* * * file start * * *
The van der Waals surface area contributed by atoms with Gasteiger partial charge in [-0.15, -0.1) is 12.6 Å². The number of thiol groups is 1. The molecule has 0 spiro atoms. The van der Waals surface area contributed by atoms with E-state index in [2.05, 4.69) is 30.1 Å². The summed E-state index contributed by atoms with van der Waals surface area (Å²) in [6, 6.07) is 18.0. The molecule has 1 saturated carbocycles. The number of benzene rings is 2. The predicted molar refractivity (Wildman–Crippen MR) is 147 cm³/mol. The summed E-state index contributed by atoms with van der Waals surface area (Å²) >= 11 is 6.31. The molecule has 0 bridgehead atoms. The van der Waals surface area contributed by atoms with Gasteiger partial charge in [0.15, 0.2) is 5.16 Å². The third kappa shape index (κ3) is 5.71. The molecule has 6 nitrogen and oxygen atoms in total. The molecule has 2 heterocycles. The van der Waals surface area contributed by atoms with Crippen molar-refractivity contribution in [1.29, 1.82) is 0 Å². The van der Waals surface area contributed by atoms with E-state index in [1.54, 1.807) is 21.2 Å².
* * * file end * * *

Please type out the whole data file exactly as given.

The van der Waals surface area contributed by atoms with Gasteiger partial charge in [-0.15, -0.1) is 12.6 Å². The number of thiol groups is 1. The molecule has 0 spiro atoms. The van der Waals surface area contributed by atoms with E-state index in [2.05, 4.69) is 30.1 Å². The summed E-state index contributed by atoms with van der Waals surface area (Å²) in [6, 6.07) is 18.0. The molecule has 1 saturated carbocycles. The number of benzene rings is 2. The predicted molar refractivity (Wildman–Crippen MR) is 147 cm³/mol. The summed E-state index contributed by atoms with van der Waals surface area (Å²) >= 11 is 6.31. The molecule has 0 bridgehead atoms. The van der Waals surface area contributed by atoms with Gasteiger partial charge in [0.15, 0.2) is 5.16 Å². The third kappa shape index (κ3) is 5.71. The molecule has 6 nitrogen and oxygen atoms in total. The molecule has 2 heterocycles. The van der Waals surface area contributed by atoms with Crippen molar-refractivity contribution in [1.29, 1.82) is 0 Å². The van der Waals surface area contributed by atoms with E-state index in [1.54, 1.807) is 21.2 Å².